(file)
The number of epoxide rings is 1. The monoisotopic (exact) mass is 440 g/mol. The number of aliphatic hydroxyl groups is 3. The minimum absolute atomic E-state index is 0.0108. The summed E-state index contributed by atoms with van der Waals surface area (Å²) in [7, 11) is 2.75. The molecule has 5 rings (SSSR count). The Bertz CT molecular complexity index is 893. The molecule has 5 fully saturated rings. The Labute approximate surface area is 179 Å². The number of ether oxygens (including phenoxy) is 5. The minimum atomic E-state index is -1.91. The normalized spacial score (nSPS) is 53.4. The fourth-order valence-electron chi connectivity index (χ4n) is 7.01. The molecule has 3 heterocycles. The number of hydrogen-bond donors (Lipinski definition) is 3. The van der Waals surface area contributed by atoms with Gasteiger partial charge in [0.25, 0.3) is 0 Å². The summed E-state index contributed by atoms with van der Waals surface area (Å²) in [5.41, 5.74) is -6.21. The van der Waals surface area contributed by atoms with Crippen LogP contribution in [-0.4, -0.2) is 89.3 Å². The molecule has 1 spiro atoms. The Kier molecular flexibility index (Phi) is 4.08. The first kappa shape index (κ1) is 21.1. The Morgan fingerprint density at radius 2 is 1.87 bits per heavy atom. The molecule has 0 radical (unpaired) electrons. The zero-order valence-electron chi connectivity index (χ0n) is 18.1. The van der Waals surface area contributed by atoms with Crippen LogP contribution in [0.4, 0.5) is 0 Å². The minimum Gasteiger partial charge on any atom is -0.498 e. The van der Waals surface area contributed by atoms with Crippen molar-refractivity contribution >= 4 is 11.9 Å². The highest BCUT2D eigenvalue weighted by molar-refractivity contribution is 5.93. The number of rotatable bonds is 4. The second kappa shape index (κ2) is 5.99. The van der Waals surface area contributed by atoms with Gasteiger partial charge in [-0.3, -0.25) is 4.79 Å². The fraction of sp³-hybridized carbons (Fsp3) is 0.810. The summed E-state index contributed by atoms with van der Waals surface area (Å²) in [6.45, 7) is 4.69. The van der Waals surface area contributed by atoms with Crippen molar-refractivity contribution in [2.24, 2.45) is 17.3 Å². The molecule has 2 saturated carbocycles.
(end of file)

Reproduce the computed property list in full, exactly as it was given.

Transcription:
The number of epoxide rings is 1. The monoisotopic (exact) mass is 440 g/mol. The number of aliphatic hydroxyl groups is 3. The minimum absolute atomic E-state index is 0.0108. The summed E-state index contributed by atoms with van der Waals surface area (Å²) in [7, 11) is 2.75. The molecule has 5 rings (SSSR count). The Bertz CT molecular complexity index is 893. The molecule has 5 fully saturated rings. The Labute approximate surface area is 179 Å². The number of ether oxygens (including phenoxy) is 5. The minimum atomic E-state index is -1.91. The normalized spacial score (nSPS) is 53.4. The fourth-order valence-electron chi connectivity index (χ4n) is 7.01. The molecule has 3 heterocycles. The number of hydrogen-bond donors (Lipinski definition) is 3. The van der Waals surface area contributed by atoms with Gasteiger partial charge in [0.25, 0.3) is 0 Å². The summed E-state index contributed by atoms with van der Waals surface area (Å²) in [5.41, 5.74) is -6.21. The van der Waals surface area contributed by atoms with Crippen LogP contribution in [-0.4, -0.2) is 89.3 Å². The molecule has 1 spiro atoms. The Kier molecular flexibility index (Phi) is 4.08. The first kappa shape index (κ1) is 21.1. The Morgan fingerprint density at radius 2 is 1.87 bits per heavy atom. The molecule has 0 radical (unpaired) electrons. The zero-order valence-electron chi connectivity index (χ0n) is 18.1. The van der Waals surface area contributed by atoms with Crippen LogP contribution in [0.4, 0.5) is 0 Å². The minimum Gasteiger partial charge on any atom is -0.498 e. The van der Waals surface area contributed by atoms with Crippen molar-refractivity contribution >= 4 is 11.9 Å². The highest BCUT2D eigenvalue weighted by molar-refractivity contribution is 5.93. The number of rotatable bonds is 4. The second kappa shape index (κ2) is 5.99. The van der Waals surface area contributed by atoms with Gasteiger partial charge in [-0.3, -0.25) is 4.79 Å². The fraction of sp³-hybridized carbons (Fsp3) is 0.810. The summed E-state index contributed by atoms with van der Waals surface area (Å²) in [6.45, 7) is 4.69. The van der Waals surface area contributed by atoms with Crippen molar-refractivity contribution in [2.24, 2.45) is 17.3 Å². The molecule has 2 saturated carbocycles.